5. Buying a dual living property where the plans comply with council regulations. Again, this may seem really obvious, but some councils which allow dual living properties, have different regulations for the smaller side as to its size and the number of bedrooms – either one or two. This is usually dependent on the size and frontage of the land. Unfortunately, some builders are not making this obvious to their clients, by offering dual living properties that include two bedrooms in the secondary side, whereas when plans are submitted to some councils, they will not be approved. By the time you find out that the two bedrooms in the smaller side cannot be approved, it is typically too late, as you already own the land.
6. Be aware of which smaller units are in the highest demand. Left to their own devices, many investors assume that two-bedroom units in a dual living property are more in demand and therefore more rentable than one-bedroom units. Whereas Property Queensland’s property managers confirm that the opposite is the case. Some property managers who are renting out dual living properties for our clients wish that they had an unlimited supply of one bedroom units. (Names and contact details are available). One-bedroom units are experiencing the highest demand.
A sample of floorplans available for Dual Living properties
One of Australia’s leading demographers has reported that we now have a nation where less than 50% of properties are occupied by the “standard” family, i.e. father, mother and one or more children. Now more than 50% of occupants of properties have one or more of these elements missing. This majority now consists of singles of all ages, couples of all ages without children and one parent with one or more children.
7. It is important to have strong positive cashflow. This factor alone will make it easy for you to hold the property for the number of years necessary to ensure you maximise capital growth. Owners of negatively geared properties may find that they are confronted with different reasons to sell before their property shows sufficient capital growth. But this won’t be the case with dual living properties that pay you to own them.
8. Choosing a property that is good value. Again, this may sound very obvious. But in terms of value, you will find that there are many providers of these properties with different land and dwelling prices. The different values will come from:
the suburb – as with other capital cities, values vary from suburb to suburb. In a lot of cases, expensive suburbs may appreciate more than the cheaper suburbs or vice-versa.
the estate – land within an estate that is more expensive than others in the same suburb is likely to appreciate more than land in other estates,
land size – generally, the bigger the land the higher the value. Except for the existence of excessive slope, a shape that makes it difficult to build on and excessive noise,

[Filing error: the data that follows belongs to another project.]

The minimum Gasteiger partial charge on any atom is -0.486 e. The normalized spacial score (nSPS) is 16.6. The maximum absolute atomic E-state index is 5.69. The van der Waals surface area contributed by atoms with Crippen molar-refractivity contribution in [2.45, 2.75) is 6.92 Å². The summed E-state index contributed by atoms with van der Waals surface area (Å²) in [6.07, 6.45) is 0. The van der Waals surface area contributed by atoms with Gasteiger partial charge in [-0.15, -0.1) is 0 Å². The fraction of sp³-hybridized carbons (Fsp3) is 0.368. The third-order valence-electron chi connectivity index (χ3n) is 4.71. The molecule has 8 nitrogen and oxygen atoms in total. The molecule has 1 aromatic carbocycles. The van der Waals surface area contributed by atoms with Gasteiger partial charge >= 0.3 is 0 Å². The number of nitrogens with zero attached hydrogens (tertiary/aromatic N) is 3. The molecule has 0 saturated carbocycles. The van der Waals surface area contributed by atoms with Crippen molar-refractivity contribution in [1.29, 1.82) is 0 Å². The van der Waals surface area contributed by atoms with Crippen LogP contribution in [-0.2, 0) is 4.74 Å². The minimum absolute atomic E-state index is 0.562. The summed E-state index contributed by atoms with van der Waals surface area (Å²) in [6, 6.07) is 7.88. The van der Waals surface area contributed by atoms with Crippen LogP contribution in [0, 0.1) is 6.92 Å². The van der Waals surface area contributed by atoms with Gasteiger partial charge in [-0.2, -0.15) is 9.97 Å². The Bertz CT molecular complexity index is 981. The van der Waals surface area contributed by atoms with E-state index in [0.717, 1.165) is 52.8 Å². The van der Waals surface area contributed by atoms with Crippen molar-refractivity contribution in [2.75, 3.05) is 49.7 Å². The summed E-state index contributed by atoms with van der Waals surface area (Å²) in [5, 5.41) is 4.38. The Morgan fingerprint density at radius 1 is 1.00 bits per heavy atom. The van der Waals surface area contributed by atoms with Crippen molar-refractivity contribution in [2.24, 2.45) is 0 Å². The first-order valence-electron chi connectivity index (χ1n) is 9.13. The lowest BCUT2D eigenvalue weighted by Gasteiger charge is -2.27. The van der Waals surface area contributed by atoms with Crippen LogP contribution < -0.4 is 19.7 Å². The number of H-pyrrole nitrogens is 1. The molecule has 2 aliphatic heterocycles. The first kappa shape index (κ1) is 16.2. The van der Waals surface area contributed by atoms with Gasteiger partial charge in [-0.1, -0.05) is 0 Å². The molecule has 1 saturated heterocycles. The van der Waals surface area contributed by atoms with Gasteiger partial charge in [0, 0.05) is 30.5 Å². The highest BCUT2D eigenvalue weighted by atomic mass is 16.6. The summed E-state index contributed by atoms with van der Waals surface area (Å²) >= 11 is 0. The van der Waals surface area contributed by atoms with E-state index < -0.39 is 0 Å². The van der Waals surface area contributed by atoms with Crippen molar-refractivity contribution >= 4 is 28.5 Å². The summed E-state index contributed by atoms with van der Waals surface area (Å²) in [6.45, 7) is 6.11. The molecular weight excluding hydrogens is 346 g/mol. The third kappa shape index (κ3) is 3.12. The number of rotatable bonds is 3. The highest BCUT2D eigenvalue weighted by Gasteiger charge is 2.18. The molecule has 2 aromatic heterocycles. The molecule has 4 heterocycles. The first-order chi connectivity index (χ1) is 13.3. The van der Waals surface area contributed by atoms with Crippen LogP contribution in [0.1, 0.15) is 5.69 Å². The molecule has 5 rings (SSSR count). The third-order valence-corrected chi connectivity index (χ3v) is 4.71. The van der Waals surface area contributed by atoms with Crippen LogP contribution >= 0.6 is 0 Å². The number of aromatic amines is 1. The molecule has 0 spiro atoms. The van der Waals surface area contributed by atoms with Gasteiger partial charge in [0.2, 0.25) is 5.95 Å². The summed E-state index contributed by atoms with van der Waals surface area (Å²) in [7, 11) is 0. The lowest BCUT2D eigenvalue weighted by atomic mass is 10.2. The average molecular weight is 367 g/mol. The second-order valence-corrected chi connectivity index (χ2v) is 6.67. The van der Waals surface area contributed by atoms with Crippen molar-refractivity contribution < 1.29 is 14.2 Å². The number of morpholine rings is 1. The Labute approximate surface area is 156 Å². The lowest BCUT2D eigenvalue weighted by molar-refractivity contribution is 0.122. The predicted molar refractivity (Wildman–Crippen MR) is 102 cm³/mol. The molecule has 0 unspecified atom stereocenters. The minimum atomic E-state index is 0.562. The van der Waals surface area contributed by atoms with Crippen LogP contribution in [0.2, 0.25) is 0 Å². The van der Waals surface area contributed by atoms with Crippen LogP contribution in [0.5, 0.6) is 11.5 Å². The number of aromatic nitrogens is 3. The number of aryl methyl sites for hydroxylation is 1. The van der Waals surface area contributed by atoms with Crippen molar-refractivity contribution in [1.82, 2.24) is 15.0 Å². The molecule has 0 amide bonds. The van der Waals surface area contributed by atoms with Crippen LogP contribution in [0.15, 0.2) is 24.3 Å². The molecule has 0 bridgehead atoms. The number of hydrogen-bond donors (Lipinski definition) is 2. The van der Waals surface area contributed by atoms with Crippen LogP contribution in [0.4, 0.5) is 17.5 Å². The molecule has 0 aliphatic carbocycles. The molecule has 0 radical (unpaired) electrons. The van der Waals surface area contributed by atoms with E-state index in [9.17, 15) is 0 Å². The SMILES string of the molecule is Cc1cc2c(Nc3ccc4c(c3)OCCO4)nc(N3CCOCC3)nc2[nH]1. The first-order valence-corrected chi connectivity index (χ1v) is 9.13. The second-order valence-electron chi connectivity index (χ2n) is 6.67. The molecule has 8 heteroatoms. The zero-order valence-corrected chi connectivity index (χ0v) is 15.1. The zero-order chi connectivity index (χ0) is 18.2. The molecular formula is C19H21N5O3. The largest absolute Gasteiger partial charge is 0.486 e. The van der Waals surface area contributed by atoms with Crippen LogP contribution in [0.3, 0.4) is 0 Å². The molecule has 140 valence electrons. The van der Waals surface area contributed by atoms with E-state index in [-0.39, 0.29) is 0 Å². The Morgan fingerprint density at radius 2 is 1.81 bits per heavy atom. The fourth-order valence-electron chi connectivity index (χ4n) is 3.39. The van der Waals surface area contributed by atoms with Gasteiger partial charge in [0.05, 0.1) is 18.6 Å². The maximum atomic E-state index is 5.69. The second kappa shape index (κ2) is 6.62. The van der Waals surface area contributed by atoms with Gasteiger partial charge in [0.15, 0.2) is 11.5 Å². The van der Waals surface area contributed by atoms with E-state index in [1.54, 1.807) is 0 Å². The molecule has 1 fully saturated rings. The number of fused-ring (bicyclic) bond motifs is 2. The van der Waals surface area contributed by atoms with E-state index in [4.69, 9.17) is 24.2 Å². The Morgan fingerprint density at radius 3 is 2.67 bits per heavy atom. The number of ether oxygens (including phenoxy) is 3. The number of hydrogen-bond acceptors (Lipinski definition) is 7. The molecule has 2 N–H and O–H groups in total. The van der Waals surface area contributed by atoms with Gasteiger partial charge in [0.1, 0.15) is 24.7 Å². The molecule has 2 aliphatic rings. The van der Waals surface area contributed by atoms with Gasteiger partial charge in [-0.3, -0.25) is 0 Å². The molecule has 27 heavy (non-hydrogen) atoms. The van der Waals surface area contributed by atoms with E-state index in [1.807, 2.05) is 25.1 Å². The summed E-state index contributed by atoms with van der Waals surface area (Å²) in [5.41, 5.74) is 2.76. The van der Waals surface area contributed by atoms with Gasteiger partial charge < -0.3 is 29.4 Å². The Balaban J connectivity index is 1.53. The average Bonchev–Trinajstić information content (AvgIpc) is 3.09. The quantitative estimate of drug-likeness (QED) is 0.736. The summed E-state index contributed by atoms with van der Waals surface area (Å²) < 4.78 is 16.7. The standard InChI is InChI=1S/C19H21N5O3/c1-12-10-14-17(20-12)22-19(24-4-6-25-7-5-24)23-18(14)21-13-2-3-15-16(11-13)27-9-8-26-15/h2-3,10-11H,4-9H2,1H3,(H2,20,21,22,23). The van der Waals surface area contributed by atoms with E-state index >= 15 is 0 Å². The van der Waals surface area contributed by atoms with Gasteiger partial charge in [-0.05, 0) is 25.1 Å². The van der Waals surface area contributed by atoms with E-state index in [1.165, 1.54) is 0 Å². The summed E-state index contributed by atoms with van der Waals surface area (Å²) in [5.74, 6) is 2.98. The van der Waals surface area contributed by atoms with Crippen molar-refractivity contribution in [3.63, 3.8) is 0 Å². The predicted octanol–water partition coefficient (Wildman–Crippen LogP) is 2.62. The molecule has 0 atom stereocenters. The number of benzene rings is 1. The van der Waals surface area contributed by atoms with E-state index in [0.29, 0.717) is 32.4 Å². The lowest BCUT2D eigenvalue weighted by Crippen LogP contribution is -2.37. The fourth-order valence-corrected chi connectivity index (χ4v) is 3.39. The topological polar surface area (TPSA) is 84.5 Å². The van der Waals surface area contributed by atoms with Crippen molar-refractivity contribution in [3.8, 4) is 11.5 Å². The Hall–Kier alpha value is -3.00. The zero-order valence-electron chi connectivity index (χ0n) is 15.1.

the builder – some builders will charge more to build the same dwelling than others,
functionality and street appeal of plans – some floorplan layouts will be better than others, whilst street-front aesthetics will also determine levels of appeal
dwelling inclusions – additional features such as stone bench tops, higher ceilings and ducted air conditioning (although not required), will increase prices,
dwelling size – generally, the bigger the dwelling, the more the labour and materials required to build it and so the higher the price.
When receiving recommendations from potential suppliers of dual living properties, try to deal with those who have the widest possible selection over the Brisbane city council areas where they are permitted. This will give you the widest diversity and a supplier which can help you to compare what is best for you without bias.
9. Choose a property with a balance of gross yield and capital growth potential. Some investors may look for a maximum gross yield without taking into account the capital growth potential. Whilst others may look for maximum capital growth potential without regard to the gross yield. But it is important to assess both to consider a good balance of the two as both are likely to best support your needs into the future.
10. Research. Acting upon the recommendations of only one property analyst may be easy, but is a mistake. It is fair to say that there is not just one analyst who has all the best answers.All have pieces of the puzzle available to you. You should make yourself aware of recommendations from a number of property analysts, (company names, recommended reports and contact details are available). And be sure to balance their recommendations with any perceived biases that they individually may have. Some even get down to recommending property types for investment, and dual living properties are high on some analysts’ lists.
Additionally, do your own independent research. There is a plethora of information available on the web, accurate, biased or inaccurate. Before commencing, be aware of any preconceptions that you may have, i.e. make sure that your research is also done in an unbiased manner.